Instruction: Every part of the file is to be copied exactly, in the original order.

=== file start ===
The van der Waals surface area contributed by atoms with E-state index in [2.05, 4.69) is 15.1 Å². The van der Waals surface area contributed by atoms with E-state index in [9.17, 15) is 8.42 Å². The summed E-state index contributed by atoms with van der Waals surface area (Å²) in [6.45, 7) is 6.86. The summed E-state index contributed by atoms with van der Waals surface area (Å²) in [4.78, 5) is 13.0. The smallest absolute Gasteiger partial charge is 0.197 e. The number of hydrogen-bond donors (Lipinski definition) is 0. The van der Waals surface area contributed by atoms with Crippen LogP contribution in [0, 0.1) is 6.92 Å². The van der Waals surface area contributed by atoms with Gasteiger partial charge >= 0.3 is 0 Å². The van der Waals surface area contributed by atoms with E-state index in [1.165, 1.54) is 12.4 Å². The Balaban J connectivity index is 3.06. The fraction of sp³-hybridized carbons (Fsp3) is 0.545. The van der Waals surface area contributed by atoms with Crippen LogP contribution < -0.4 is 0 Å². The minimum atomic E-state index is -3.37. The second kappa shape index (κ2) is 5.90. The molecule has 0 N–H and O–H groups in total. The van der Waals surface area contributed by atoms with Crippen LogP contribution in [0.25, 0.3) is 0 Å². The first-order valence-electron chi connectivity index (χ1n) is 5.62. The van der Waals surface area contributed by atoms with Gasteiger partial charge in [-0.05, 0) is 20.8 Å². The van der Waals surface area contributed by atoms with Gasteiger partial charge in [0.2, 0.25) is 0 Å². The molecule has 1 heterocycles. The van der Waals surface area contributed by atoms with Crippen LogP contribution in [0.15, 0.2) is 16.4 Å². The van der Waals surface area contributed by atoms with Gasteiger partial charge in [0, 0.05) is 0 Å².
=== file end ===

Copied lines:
The van der Waals surface area contributed by atoms with E-state index in [2.05, 4.69) is 15.1 Å². The van der Waals surface area contributed by atoms with E-state index in [9.17, 15) is 8.42 Å². The summed E-state index contributed by atoms with van der Waals surface area (Å²) in [6.45, 7) is 6.86. The summed E-state index contributed by atoms with van der Waals surface area (Å²) in [4.78, 5) is 13.0. The smallest absolute Gasteiger partial charge is 0.197 e. The number of hydrogen-bond donors (Lipinski definition) is 0. The van der Waals surface area contributed by atoms with Crippen LogP contribution in [0, 0.1) is 6.92 Å². The van der Waals surface area contributed by atoms with Gasteiger partial charge >= 0.3 is 0 Å². The van der Waals surface area contributed by atoms with E-state index in [1.165, 1.54) is 12.4 Å². The Balaban J connectivity index is 3.06. The fraction of sp³-hybridized carbons (Fsp3) is 0.545. The van der Waals surface area contributed by atoms with Crippen LogP contribution < -0.4 is 0 Å². The minimum atomic E-state index is -3.37. The second kappa shape index (κ2) is 5.90. The molecule has 0 N–H and O–H groups in total. The van der Waals surface area contributed by atoms with Crippen LogP contribution in [0.25, 0.3) is 0 Å². The first-order valence-electron chi connectivity index (χ1n) is 5.62. The van der Waals surface area contributed by atoms with Gasteiger partial charge in [-0.05, 0) is 20.8 Å². The van der Waals surface area contributed by atoms with Gasteiger partial charge in [0.2, 0.25) is 0 Å². The molecule has 1 heterocycles. The van der Waals surface area contributed by atoms with Crippen LogP contribution in [0.15, 0.2) is 16.4 Å². The van der Waals surface area contributed by atoms with Gasteiger partial charge in [0, 0.05) is 0 Å².